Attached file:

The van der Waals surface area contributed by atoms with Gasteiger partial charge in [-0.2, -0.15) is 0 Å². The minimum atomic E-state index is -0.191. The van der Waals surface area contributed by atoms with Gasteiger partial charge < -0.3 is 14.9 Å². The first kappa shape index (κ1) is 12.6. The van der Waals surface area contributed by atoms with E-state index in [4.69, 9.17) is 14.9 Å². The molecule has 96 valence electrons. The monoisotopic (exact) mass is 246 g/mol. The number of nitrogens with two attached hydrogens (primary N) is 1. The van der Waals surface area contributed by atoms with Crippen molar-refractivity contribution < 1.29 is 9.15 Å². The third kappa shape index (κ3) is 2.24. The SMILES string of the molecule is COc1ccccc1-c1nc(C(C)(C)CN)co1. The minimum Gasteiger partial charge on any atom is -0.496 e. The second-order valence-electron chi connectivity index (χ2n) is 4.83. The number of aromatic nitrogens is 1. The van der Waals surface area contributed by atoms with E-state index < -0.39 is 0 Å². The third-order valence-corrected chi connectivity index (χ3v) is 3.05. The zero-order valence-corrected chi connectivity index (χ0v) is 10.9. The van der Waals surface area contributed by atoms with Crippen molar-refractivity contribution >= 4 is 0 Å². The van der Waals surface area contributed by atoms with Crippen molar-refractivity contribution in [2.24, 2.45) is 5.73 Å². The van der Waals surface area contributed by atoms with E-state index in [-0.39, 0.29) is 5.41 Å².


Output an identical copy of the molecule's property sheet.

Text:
The van der Waals surface area contributed by atoms with Gasteiger partial charge in [-0.2, -0.15) is 0 Å². The minimum atomic E-state index is -0.191. The van der Waals surface area contributed by atoms with Gasteiger partial charge < -0.3 is 14.9 Å². The first kappa shape index (κ1) is 12.6. The van der Waals surface area contributed by atoms with E-state index in [4.69, 9.17) is 14.9 Å². The molecule has 96 valence electrons. The monoisotopic (exact) mass is 246 g/mol. The number of nitrogens with two attached hydrogens (primary N) is 1. The van der Waals surface area contributed by atoms with Crippen molar-refractivity contribution < 1.29 is 9.15 Å². The third kappa shape index (κ3) is 2.24. The SMILES string of the molecule is COc1ccccc1-c1nc(C(C)(C)CN)co1. The minimum Gasteiger partial charge on any atom is -0.496 e. The second-order valence-electron chi connectivity index (χ2n) is 4.83. The number of aromatic nitrogens is 1. The van der Waals surface area contributed by atoms with E-state index < -0.39 is 0 Å². The third-order valence-corrected chi connectivity index (χ3v) is 3.05. The zero-order valence-corrected chi connectivity index (χ0v) is 10.9. The van der Waals surface area contributed by atoms with Crippen molar-refractivity contribution >= 4 is 0 Å². The van der Waals surface area contributed by atoms with Crippen molar-refractivity contribution in [2.24, 2.45) is 5.73 Å². The van der Waals surface area contributed by atoms with E-state index in [-0.39, 0.29) is 5.41 Å².